After approving an appeal hearing, Branch 26 of the Revolutionary Court of Tehran upheld an eight year prison sentence for Baha’i citizen and women’s motocross champion Shahrzad Nazifi.
According to HRANA, the news agency of Human Rights Activists, Nazifi was previously sentenced in absentia to eight years in prison, 4 hours of community service a day for 3 months, and a 2-year ban on leaving the country.
Nazifi was arrested on charges of “managing illegal groups and factions with the aim of disrupting the security of the country” and “bad motives and internal desire to destroy the religious system”.
Unofficial sources estimate that more than 300,000 Baha’is live in Iran, but the Iranian constitution recognizes only Islam, Christianity, Judaism, and Zoroastrianism. Because their faith is not considered legitimate by authorities, the rights of Baha’is in Iran have been systematically violated for years.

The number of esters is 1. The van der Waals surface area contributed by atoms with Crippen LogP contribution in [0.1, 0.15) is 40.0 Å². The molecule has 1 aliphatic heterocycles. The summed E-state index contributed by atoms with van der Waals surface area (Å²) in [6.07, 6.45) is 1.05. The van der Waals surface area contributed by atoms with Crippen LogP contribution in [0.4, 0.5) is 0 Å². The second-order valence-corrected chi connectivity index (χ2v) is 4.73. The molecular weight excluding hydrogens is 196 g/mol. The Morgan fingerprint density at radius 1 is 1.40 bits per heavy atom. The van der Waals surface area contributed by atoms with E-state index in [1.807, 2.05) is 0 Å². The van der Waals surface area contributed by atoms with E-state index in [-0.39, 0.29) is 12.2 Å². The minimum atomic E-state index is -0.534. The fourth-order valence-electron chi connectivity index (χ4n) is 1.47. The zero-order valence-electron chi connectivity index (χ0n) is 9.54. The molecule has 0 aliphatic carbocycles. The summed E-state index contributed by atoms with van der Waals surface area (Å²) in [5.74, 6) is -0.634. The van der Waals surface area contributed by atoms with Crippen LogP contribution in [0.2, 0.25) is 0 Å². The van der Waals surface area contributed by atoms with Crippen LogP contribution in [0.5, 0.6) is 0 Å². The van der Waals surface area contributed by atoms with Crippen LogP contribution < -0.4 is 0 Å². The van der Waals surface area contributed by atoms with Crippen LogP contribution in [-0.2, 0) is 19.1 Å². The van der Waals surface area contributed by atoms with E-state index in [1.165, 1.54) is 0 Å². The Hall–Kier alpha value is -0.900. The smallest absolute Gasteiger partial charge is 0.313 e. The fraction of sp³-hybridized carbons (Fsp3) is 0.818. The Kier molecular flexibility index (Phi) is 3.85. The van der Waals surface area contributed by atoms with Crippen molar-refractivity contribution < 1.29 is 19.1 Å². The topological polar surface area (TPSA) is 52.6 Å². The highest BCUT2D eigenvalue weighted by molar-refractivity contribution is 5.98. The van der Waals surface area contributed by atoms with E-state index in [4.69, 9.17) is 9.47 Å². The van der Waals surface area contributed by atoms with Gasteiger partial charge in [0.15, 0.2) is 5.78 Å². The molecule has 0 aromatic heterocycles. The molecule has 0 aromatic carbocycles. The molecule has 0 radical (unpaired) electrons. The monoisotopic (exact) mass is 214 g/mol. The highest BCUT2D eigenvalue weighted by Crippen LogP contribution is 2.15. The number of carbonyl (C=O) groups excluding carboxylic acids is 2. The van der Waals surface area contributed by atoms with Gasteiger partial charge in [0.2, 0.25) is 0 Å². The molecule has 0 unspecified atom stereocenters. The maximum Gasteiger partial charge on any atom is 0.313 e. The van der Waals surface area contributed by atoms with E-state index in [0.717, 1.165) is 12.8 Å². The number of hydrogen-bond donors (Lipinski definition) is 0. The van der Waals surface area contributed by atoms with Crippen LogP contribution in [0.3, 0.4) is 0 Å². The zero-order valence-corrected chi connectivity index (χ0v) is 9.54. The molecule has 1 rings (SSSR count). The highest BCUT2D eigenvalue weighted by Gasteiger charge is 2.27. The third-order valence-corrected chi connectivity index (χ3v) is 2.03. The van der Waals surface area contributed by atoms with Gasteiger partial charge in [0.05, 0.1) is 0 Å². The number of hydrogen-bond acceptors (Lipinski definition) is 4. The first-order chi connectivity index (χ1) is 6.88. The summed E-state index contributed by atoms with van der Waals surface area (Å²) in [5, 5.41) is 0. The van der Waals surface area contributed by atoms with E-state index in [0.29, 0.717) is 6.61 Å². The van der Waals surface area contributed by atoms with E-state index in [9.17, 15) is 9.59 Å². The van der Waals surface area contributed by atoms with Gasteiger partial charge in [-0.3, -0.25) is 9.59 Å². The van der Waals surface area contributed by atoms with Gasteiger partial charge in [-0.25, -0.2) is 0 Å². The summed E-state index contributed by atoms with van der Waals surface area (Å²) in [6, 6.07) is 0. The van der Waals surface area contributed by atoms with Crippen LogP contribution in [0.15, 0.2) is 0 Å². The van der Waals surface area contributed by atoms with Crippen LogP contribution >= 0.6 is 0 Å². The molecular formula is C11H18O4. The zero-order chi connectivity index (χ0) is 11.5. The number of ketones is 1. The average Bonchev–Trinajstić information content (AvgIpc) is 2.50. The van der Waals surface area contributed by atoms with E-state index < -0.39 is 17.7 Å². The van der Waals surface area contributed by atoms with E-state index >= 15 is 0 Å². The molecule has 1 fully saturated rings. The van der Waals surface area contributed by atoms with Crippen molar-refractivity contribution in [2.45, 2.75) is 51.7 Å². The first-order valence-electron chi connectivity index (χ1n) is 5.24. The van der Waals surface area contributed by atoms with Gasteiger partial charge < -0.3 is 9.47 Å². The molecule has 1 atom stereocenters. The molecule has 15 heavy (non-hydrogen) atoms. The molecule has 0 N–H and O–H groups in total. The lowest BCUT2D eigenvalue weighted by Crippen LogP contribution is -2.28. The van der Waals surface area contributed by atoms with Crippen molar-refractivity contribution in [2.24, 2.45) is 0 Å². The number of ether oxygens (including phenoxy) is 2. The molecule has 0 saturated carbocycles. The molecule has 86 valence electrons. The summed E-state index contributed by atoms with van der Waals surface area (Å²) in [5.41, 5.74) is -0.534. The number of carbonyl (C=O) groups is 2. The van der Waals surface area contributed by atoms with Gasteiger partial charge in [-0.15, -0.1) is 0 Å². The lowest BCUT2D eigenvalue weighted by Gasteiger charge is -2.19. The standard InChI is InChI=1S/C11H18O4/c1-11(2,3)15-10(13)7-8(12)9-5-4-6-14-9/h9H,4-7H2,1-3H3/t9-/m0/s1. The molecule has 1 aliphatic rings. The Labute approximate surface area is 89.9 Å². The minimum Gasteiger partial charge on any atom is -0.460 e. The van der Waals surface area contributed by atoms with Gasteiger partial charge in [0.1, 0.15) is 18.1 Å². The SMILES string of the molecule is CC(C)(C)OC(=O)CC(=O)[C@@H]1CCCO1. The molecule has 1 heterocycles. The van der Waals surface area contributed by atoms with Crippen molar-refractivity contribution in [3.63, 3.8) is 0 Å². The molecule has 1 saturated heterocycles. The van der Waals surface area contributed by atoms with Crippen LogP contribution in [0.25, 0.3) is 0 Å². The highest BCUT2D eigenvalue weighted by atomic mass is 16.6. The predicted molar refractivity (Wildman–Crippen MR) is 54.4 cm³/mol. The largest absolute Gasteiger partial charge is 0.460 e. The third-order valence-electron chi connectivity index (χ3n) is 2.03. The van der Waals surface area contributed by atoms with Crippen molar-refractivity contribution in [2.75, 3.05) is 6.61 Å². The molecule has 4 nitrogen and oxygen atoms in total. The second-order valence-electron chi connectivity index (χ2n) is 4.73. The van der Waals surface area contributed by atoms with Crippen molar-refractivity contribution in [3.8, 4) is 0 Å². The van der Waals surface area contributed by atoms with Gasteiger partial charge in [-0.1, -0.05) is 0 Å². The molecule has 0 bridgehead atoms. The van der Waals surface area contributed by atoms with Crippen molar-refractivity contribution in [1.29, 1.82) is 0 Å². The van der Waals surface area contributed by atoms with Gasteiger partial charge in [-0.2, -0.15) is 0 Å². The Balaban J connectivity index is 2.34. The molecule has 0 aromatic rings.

The deprivation of the freedom to practice their religion is a violation of Article 18 of the Universal Declaration of Human Rights, and Article 18 of the International Covenant on Civil and Political Rights. The United Nations covenant holds that every person has the right to freedom of religion, freedom of converting religion, as well as freedom of expression, individually or collectively; openly or secretly.